About chess: new year, new chess resolution

By some estimates, less than 8% of people are sticking to their New Year’s resolutions, yet millions of Americans continue to set goals with high hopes of a better year ahead. Whatever you want to achieve with chess in 2022, it’s about sticking to your goals. Before setting your own goals, it’s important to remember a few tips:

  • keep it simple. Your chances of sticking to a resolution are much higher if the resolution is simple.
  • Make it measurable. “What is measured is managed.” Don’t set resolutions that are hard to follow.
  • Be positive. Don’t give up if you miss a day. Celebrate the progress you’ve made, hit reset and start over.

Therefore, here are several resolutions to consider:

1. More time for chess: Let’s face it – life happens and often our hobbies are pushed into the background. As we enter the new year, spend time playing chess every day or week. Block time in your calendar, get up early – whatever it takes to make sure you have time to play and study more.

2. mix it up: Are you stuck in a rut with your current game plan? Start exploring new options and decide to try a new opening or closing in your next game or tournament. Follow some of your favorite chess players and study how they play – then adjust some of their moves for your next match.

3. Join a chess club: Local chess clubs are a great way to learn more about chess, improve your skills and connect with other chess players. You can go to uschess.org and click “Clubs & Tournaments” and then “Chess Clubs” for an online directory of chess clubs affiliated with US Chess.

4. Get a chess coach: A good chess coach can help you identify your weaknesses and improve your chess study in those areas. You can seek personal coaching at your local chess club or access thousands of coaches online through various chess organizations and forums.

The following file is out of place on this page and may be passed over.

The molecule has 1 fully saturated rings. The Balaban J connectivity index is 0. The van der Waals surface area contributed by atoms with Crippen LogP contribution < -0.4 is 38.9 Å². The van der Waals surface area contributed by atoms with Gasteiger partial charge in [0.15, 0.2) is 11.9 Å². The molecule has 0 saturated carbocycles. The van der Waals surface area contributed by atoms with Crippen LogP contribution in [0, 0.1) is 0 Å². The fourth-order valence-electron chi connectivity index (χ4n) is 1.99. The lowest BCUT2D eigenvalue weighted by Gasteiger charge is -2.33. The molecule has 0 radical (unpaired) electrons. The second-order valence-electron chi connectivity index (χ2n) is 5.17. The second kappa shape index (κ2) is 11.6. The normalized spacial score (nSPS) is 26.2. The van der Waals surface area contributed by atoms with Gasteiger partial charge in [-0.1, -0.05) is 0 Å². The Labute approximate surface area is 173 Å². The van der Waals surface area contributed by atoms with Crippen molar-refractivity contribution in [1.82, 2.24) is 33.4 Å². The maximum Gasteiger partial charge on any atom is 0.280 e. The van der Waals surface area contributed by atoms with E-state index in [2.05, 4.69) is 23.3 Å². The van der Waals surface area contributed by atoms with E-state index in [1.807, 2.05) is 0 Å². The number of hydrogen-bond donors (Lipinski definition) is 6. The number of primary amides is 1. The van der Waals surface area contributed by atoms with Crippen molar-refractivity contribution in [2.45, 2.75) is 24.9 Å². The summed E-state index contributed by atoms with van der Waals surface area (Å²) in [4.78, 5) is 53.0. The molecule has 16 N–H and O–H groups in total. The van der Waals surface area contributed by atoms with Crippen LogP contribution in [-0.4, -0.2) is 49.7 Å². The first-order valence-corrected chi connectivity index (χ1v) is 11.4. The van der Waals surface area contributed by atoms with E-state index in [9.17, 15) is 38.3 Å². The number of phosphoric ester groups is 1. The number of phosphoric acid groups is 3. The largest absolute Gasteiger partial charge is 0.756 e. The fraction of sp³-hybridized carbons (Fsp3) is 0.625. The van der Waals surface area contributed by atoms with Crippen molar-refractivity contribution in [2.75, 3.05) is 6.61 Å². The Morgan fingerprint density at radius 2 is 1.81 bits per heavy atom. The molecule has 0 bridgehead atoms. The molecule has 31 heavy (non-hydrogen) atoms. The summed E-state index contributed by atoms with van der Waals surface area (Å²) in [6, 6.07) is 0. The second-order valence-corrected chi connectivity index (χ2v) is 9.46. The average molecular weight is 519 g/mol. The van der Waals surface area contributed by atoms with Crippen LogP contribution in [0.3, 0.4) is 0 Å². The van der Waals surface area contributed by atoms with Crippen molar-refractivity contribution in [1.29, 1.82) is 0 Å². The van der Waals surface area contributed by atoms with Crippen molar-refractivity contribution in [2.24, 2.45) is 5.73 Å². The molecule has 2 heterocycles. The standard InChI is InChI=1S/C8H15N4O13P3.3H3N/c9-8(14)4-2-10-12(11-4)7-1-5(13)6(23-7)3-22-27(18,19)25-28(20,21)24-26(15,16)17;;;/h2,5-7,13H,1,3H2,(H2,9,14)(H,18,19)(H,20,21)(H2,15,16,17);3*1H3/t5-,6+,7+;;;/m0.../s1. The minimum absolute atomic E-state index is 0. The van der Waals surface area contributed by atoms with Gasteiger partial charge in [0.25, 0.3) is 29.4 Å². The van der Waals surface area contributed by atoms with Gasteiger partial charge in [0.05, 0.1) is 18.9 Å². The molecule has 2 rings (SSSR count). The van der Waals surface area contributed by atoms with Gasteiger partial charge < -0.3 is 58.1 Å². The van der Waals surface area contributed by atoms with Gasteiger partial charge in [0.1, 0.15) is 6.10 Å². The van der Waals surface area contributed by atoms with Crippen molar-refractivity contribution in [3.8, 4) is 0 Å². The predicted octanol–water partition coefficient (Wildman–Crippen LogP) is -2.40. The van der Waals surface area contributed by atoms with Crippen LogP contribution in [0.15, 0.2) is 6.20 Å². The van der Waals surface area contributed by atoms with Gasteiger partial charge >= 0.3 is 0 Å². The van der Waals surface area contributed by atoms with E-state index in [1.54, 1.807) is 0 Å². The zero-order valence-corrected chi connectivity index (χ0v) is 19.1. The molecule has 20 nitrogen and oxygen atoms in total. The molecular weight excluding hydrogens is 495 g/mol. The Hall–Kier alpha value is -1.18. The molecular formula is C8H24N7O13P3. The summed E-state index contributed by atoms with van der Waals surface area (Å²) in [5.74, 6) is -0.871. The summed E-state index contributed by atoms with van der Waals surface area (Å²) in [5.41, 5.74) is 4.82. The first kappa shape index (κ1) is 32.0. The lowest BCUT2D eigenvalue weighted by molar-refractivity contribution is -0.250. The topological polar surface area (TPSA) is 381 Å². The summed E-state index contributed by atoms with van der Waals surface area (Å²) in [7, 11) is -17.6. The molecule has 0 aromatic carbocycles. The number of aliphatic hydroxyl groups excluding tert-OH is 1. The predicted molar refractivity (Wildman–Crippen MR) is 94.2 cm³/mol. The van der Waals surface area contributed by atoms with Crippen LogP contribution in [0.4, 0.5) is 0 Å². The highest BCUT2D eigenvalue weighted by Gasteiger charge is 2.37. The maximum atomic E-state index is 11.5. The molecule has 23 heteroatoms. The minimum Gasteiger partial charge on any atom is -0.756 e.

5. Attend a Championship Tournament: One of the best ways to improve your own game is to study the games of others, so consider attending the Cairns Cup, the Sinquefield Cup, the 2022 US Chess Championship, and the US Women’s Chess Championship, all hosted in the St. Louis Chess Club.

6. Play in a tournament: If you’ve been playing for a while but want to step up your game, consider entering a local tournament. Many chess clubs offer tournaments for different skill levels or players – or you can also participate in online tournaments and play against similarly skilled players across the country. Visit the St. Louis Chess Club website for more information about weekly online and in-person tournaments.

Whatever your resolution, remember to focus on what matters, play when you can and never give up. Chess is a lifelong affair.

The St. Louis Chess Club (STLCC) is a 501(c)(3) not-for-profit organization committed to making chess an important part of our community. In addition to a community forum to play tournaments and casual games, the club offers chess improvement classes, beginner classes, and special lectures. Recognizing the cognitive and behavioral benefits of chess, the St. Louis Chess Club is committed to supporting the chess programs that already exist in schools in the region, while encouraging the development of new programs for inside and outside the school.

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